The English host comprised four battles, or divisions, of cavalry. Led by Roger Bigod, Earl Marshal of England, and the earls of Lincoln and Hereford, the 18 bannerets (knights leading their own troops) and 430 knights and troopers of the vanguard were the first into the fray. Descending Redding Muir, they crossed the upper reaches of Westquarter Burn and headed directly north toward the Scottish line. Shortly after Bigod’s riders crossed Glen Burn, near its confluence with Westquarter Burn, their horses went slipping and sliding across the swampy valley floor, abruptly halting the advance. After some confusion, the re-formed van skirted the western edge of the bog. Continuing uphill, the English knights soon gained the flank of the Scottish right, where Wallace’s cavalry bided their time. Meanwhile, John de Warenne, 6th Earl of Surrey and the loser at Stirling Bridge, led his battle of 15 bannerets and 410 knights and troopers in the wake of the van, wisely skirting the boggy loch to the enemy’s front before also gaining the Scottish right.
Next to ride out was the battle commanded by Bek, the warrior bishop, numbering two dozen bannerets and 400 knights and troopers. Having also witnessed the van’s discomfiture, his cavalry kept Westquarter Burn to their left and veered eastward around the bog. They had scarcely cleared the obstacle when many of Bek’s leading riders, rash and eager to come to grips with the enemy, spurred their mounts and left their countrymen behind. Rather than attack in piecemeal fashion, Bek ordered the others to await the arrival of Edward’s battle, the largest of the four with 43 bannerets and 850 knights and troopers, shielded by 100 mounted Gascon crossbowmen. Bek’s supremely arrogant deputy, Sir Ralph Bassett, the former English governor of Edinburgh Castle, had no intention of waiting for the king and rudely chided the bishop for his caution. Heedless of Bek’s attempts to restrain them, Bassett and the other glory-seeking knights continued uphill toward the dense masses of Scottish pikemen.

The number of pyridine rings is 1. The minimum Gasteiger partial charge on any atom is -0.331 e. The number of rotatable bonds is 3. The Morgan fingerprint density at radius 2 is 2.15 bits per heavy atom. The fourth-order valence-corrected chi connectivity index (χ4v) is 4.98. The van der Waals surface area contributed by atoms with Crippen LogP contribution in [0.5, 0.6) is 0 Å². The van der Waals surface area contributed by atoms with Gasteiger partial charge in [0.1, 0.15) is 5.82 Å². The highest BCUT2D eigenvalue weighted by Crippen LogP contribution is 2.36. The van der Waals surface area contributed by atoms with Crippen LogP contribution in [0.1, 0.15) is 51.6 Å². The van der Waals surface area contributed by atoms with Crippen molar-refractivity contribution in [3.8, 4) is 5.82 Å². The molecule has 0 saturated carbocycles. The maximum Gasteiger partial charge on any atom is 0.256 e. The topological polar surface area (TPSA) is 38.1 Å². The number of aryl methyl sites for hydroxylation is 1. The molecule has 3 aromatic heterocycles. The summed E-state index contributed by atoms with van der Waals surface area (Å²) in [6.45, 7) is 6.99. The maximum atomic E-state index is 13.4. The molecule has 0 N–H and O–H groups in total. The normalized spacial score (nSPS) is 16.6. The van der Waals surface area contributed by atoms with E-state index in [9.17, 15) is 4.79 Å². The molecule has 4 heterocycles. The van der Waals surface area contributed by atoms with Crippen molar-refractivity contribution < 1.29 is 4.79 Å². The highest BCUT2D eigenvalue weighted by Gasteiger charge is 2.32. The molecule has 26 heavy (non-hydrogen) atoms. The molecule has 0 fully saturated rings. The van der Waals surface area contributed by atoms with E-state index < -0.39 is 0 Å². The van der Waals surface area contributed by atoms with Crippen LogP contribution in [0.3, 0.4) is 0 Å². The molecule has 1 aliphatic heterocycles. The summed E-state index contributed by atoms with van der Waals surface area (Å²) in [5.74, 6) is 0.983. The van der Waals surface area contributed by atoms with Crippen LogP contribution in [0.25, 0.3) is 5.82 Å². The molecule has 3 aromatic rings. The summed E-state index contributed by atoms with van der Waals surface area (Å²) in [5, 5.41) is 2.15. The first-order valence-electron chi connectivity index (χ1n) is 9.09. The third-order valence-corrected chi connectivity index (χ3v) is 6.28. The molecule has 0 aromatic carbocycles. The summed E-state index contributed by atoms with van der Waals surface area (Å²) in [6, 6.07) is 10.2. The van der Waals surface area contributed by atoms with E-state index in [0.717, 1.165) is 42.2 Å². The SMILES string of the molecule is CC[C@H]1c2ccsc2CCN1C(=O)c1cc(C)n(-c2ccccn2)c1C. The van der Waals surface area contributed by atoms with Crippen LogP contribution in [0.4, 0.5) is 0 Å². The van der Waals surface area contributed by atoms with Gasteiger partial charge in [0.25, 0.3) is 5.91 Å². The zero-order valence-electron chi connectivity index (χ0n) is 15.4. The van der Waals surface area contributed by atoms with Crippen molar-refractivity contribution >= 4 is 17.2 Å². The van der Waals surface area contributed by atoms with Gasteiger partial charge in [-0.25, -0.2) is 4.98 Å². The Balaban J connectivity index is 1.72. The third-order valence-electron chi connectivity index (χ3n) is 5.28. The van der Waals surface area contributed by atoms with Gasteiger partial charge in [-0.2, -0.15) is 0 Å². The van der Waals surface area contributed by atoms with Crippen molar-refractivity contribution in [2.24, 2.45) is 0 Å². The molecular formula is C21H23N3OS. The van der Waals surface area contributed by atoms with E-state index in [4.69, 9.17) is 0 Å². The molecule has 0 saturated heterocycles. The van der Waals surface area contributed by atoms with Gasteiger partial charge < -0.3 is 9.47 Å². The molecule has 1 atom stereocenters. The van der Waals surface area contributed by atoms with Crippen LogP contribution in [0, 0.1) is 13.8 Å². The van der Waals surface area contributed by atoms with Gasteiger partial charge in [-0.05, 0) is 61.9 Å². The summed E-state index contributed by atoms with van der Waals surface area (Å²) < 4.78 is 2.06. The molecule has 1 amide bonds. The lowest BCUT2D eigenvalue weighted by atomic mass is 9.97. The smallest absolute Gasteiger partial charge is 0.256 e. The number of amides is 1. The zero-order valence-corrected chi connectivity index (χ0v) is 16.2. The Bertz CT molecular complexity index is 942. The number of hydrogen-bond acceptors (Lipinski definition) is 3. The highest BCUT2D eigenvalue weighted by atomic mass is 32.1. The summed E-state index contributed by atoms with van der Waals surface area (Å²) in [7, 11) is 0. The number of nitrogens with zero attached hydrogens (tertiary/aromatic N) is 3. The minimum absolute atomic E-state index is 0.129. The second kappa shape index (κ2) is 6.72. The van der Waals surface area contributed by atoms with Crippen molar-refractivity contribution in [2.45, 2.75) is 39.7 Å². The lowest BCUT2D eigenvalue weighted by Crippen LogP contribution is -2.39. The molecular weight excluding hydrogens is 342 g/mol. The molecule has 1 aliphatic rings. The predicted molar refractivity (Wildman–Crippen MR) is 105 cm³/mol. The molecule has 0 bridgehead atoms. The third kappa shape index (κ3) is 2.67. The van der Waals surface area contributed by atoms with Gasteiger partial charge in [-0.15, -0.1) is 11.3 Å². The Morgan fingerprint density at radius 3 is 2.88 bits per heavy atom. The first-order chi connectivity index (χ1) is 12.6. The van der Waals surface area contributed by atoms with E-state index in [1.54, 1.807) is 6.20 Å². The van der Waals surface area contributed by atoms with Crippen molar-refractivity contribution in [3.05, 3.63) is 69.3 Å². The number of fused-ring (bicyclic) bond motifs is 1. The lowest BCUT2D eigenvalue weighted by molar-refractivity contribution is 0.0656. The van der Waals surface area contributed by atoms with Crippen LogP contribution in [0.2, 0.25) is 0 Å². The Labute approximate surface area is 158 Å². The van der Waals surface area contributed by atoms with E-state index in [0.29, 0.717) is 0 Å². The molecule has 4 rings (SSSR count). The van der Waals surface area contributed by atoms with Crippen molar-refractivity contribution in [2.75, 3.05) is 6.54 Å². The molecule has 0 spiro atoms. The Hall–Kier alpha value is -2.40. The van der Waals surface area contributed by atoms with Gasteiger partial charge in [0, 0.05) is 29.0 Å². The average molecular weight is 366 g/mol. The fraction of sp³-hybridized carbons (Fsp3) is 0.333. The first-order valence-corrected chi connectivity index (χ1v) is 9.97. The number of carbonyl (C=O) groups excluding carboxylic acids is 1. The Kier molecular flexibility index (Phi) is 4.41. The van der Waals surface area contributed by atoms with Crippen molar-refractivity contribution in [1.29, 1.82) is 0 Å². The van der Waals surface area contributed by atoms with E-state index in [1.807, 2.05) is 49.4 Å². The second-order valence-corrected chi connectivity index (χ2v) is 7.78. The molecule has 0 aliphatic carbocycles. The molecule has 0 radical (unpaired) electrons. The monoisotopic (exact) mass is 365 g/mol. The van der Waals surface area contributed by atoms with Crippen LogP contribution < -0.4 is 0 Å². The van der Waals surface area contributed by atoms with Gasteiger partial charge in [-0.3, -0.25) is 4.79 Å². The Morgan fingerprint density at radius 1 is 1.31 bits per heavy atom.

As Bek’s cavalry charged the waiting pikemen on the Scottish left, the ground trembling from the thundering hooves of more than 400 chargers, Bigod’s vanguard challenged the Scottish cavalry on the right. Though they matched the English horse in numbers, the inexperienced Scots were outmatched by Bigod’s heavily armored veteran knights and quickly driven from the field in an unseemly rout. Several contemporary narratives accused the high steward’s cavalry of withdrawing without striking a blow. But a handful of courageous knights did dismount and join the hollow schiltrons to fight afoot.